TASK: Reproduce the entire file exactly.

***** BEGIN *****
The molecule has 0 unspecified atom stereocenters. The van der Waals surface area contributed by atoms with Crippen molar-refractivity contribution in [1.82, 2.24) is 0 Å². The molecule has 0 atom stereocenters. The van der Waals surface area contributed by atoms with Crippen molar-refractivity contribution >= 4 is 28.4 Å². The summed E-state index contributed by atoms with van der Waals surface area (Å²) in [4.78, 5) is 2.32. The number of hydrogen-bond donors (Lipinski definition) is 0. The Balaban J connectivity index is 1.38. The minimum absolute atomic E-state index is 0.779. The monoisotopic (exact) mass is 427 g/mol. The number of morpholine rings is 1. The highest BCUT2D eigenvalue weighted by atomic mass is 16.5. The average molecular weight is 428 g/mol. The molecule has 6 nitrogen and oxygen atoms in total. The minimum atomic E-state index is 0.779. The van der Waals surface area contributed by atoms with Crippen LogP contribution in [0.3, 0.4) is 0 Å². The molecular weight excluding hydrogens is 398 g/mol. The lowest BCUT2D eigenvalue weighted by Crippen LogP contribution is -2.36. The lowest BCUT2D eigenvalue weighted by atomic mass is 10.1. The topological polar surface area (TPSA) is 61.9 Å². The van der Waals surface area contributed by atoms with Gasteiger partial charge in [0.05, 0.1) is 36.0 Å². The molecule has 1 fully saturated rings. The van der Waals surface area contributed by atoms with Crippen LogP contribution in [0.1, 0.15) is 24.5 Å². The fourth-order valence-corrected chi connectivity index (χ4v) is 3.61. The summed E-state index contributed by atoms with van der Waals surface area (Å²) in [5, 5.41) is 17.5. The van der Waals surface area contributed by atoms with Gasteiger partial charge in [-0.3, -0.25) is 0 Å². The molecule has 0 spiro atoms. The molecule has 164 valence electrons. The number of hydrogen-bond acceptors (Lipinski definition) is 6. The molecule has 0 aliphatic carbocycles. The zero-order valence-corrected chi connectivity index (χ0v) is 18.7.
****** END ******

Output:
The molecule has 0 unspecified atom stereocenters. The van der Waals surface area contributed by atoms with Crippen molar-refractivity contribution in [1.82, 2.24) is 0 Å². The molecule has 0 atom stereocenters. The van der Waals surface area contributed by atoms with Crippen molar-refractivity contribution >= 4 is 28.4 Å². The summed E-state index contributed by atoms with van der Waals surface area (Å²) in [4.78, 5) is 2.32. The number of hydrogen-bond donors (Lipinski definition) is 0. The Balaban J connectivity index is 1.38. The minimum absolute atomic E-state index is 0.779. The monoisotopic (exact) mass is 427 g/mol. The number of morpholine rings is 1. The highest BCUT2D eigenvalue weighted by atomic mass is 16.5. The average molecular weight is 428 g/mol. The molecule has 6 nitrogen and oxygen atoms in total. The minimum atomic E-state index is 0.779. The van der Waals surface area contributed by atoms with Crippen LogP contribution in [0.3, 0.4) is 0 Å². The molecular weight excluding hydrogens is 398 g/mol. The lowest BCUT2D eigenvalue weighted by Crippen LogP contribution is -2.36. The lowest BCUT2D eigenvalue weighted by atomic mass is 10.1. The topological polar surface area (TPSA) is 61.9 Å². The van der Waals surface area contributed by atoms with Gasteiger partial charge in [0.05, 0.1) is 36.0 Å². The molecule has 1 fully saturated rings. The van der Waals surface area contributed by atoms with Crippen LogP contribution in [0.1, 0.15) is 24.5 Å². The fourth-order valence-corrected chi connectivity index (χ4v) is 3.61. The summed E-state index contributed by atoms with van der Waals surface area (Å²) in [5, 5.41) is 17.5. The van der Waals surface area contributed by atoms with Gasteiger partial charge in [-0.3, -0.25) is 0 Å². The molecule has 0 spiro atoms. The molecule has 164 valence electrons. The number of hydrogen-bond acceptors (Lipinski definition) is 6. The molecule has 0 aliphatic carbocycles. The zero-order valence-corrected chi connectivity index (χ0v) is 18.7.